Riot Games Reportedly Working On An LoL World Cup
Fans have been clamoring for an LoL World Cup for years but it never came to fruition, despite it being a spectacular idea. As it turns out, the folks over at Riot had the exact same idea in mind for about as long as everyone else — they just weren’t ready to commit to it. During the opening 2021 MSI press conference, John Needham, the Riot Game Head of Global Esports, touched briefly on the potential LoL World Cup and whether or not it’s in the cards.
“We are always looking for new ways to engage our fans and our pro players, and while League of Legends World Cup will translate really well around the world, making room in our crowded LoL esports schedule is super challenging. So, it’s a great idea, we talk about it a lot, and it’s certainly something that we want to do in some form in the future, but we don’t have any real hard plans to discuss today.”
Based on his response, it seems that an LoL World Cup is not only possible but also “planned” in the sense that it’s bound to happen at some point in the future. We still don’t know when it’ll happen, but the sheer fact that Riot is thinking about it gives us hope that we won’t have to wait long to see it all go down!
A Packed Schedule Means Nothing Soon
An LoL World Cup is what dreams are made of — of that we’re all aware — but it’s also a huge logistical undertaking, and something that cannot be brought into existence in a moment’s notice. Instead, it requires a metric ton of planning and immaculate execution. Now, Riot already excels at both, but pulling it off in the midst of a packed schedule is arguably the biggest challenge of them all.
In most regions, the Spring Split begins in January, with the Mid-Season Invitational starting just a couple of weeks afterward. Then there’s a three-week break (give or take a couple of days) before the Summer Split, and then a slightly longer gap before the World Championship. Once that’s over, players enter the off-season and most of them tend to switch teams if not regions. There’s even the All-Stars event in December, which means the most popular players in the world don’t get to take much of a breather.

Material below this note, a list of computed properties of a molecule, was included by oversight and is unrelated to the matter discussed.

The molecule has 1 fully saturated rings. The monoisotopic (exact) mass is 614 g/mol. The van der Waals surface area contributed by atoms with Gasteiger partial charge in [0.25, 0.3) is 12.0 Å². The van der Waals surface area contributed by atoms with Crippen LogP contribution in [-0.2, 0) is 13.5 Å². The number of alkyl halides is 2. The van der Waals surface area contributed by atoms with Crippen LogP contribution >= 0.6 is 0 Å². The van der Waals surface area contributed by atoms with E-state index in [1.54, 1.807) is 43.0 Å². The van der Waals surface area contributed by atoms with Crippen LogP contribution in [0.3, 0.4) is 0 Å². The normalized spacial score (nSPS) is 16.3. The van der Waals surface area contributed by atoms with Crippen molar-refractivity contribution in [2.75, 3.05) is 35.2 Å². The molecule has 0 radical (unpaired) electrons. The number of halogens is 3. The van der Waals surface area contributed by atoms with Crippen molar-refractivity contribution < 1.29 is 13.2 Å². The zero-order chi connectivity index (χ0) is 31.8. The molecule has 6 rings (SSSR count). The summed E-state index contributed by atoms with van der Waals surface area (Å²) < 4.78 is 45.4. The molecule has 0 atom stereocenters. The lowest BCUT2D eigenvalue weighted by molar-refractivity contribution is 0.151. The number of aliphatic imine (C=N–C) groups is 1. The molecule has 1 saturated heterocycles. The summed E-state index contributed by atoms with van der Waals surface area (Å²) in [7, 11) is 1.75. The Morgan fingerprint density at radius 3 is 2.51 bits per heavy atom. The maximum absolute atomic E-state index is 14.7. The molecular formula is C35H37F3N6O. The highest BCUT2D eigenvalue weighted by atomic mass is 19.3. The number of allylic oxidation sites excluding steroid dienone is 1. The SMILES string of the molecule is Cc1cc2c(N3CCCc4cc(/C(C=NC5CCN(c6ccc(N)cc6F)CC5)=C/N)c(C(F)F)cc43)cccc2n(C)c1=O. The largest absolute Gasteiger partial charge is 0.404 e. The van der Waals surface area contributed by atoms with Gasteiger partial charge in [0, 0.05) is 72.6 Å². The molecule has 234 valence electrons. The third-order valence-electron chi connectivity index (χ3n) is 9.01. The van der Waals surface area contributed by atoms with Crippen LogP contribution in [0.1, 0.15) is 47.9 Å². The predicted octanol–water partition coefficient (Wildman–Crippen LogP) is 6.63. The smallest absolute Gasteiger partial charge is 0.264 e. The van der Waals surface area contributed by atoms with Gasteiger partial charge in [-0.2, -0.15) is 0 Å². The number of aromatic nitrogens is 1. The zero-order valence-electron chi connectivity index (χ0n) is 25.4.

In other words: there’s no available time slot for an LoL World Cup. Riot would have to reshape and restructure things quite a bit which also begs the question: aren’t most players already burned out with their packed schedules and obligations, most of which tend to be quite grueling? On the one hand, Riot could position the LoL World Cup as a light-hearted kind of tournament, one that is void of any tryharding — something akin to Rift Rivals. On the other, that’s precisely the reason why so many folks disliked Rift Rivals in the first place: the stakes were low and there wasn’t much top-tier play to speak of.
The LoL World Cup needs to be a prestigious, top-tier tournament, one that is arguably even more important than the Mid-Season Invitational. And, frankly, the sheer thought of it happening is enough to get our blood pumping!
Unfortunately, it’s probably not going to happen in the near future given the way the competitive LoL season is currently structured. These things can always change overnight, but Riot probably isn’t in too big of a hurry to upend things given the current state of the world and the ongoing COVID-19 pandemic. In a couple of years, though, they’ll probably have something to announce — better “late” than never, as they say!
In the meantime, make sure to tune in to the 2021 Mid-Season Invitational — eleven regional champions are currently duking it out for fame and glory and, needless to say, you don’t want to miss any of the action!